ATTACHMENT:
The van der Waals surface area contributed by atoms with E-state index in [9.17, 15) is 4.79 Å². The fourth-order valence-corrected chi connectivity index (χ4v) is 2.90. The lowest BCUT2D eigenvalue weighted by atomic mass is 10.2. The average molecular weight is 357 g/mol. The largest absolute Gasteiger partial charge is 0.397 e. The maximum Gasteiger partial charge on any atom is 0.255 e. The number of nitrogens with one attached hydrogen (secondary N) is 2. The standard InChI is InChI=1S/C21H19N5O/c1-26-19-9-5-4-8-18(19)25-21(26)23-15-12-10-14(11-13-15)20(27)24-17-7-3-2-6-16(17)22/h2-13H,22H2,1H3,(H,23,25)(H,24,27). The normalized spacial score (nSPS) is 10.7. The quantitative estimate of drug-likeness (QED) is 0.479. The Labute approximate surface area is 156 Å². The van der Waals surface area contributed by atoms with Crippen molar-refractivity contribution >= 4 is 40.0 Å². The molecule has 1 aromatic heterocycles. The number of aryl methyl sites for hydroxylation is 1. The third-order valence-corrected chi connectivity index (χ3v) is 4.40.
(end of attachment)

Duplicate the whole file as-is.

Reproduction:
The van der Waals surface area contributed by atoms with E-state index in [9.17, 15) is 4.79 Å². The fourth-order valence-corrected chi connectivity index (χ4v) is 2.90. The lowest BCUT2D eigenvalue weighted by atomic mass is 10.2. The average molecular weight is 357 g/mol. The largest absolute Gasteiger partial charge is 0.397 e. The maximum Gasteiger partial charge on any atom is 0.255 e. The number of nitrogens with one attached hydrogen (secondary N) is 2. The standard InChI is InChI=1S/C21H19N5O/c1-26-19-9-5-4-8-18(19)25-21(26)23-15-12-10-14(11-13-15)20(27)24-17-7-3-2-6-16(17)22/h2-13H,22H2,1H3,(H,23,25)(H,24,27). The normalized spacial score (nSPS) is 10.7. The quantitative estimate of drug-likeness (QED) is 0.479. The Labute approximate surface area is 156 Å². The van der Waals surface area contributed by atoms with Crippen molar-refractivity contribution >= 4 is 40.0 Å². The molecule has 1 aromatic heterocycles. The number of aryl methyl sites for hydroxylation is 1. The third-order valence-corrected chi connectivity index (χ3v) is 4.40.